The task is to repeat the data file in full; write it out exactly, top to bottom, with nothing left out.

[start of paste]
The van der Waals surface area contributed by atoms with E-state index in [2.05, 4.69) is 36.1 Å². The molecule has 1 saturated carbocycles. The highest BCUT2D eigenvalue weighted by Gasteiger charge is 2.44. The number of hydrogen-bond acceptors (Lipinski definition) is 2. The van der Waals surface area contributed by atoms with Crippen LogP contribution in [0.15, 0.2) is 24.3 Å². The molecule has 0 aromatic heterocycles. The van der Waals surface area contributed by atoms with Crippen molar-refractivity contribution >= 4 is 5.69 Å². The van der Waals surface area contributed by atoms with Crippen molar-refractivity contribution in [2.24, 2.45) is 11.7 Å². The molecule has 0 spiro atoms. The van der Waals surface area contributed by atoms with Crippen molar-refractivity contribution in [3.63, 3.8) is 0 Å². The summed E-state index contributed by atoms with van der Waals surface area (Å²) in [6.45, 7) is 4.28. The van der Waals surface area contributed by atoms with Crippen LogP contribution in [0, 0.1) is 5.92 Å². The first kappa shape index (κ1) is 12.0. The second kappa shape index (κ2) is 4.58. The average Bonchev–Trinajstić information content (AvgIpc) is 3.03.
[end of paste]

The van der Waals surface area contributed by atoms with E-state index in [2.05, 4.69) is 36.1 Å². The molecule has 1 saturated carbocycles. The highest BCUT2D eigenvalue weighted by Gasteiger charge is 2.44. The number of hydrogen-bond acceptors (Lipinski definition) is 2. The van der Waals surface area contributed by atoms with Crippen LogP contribution in [0.15, 0.2) is 24.3 Å². The molecule has 0 aromatic heterocycles. The van der Waals surface area contributed by atoms with Crippen molar-refractivity contribution >= 4 is 5.69 Å². The van der Waals surface area contributed by atoms with Crippen molar-refractivity contribution in [2.24, 2.45) is 11.7 Å². The molecule has 0 spiro atoms. The van der Waals surface area contributed by atoms with Crippen molar-refractivity contribution in [3.63, 3.8) is 0 Å². The summed E-state index contributed by atoms with van der Waals surface area (Å²) in [6.45, 7) is 4.28. The van der Waals surface area contributed by atoms with Crippen LogP contribution in [0, 0.1) is 5.92 Å². The first kappa shape index (κ1) is 12.0. The second kappa shape index (κ2) is 4.58. The average Bonchev–Trinajstić information content (AvgIpc) is 3.03.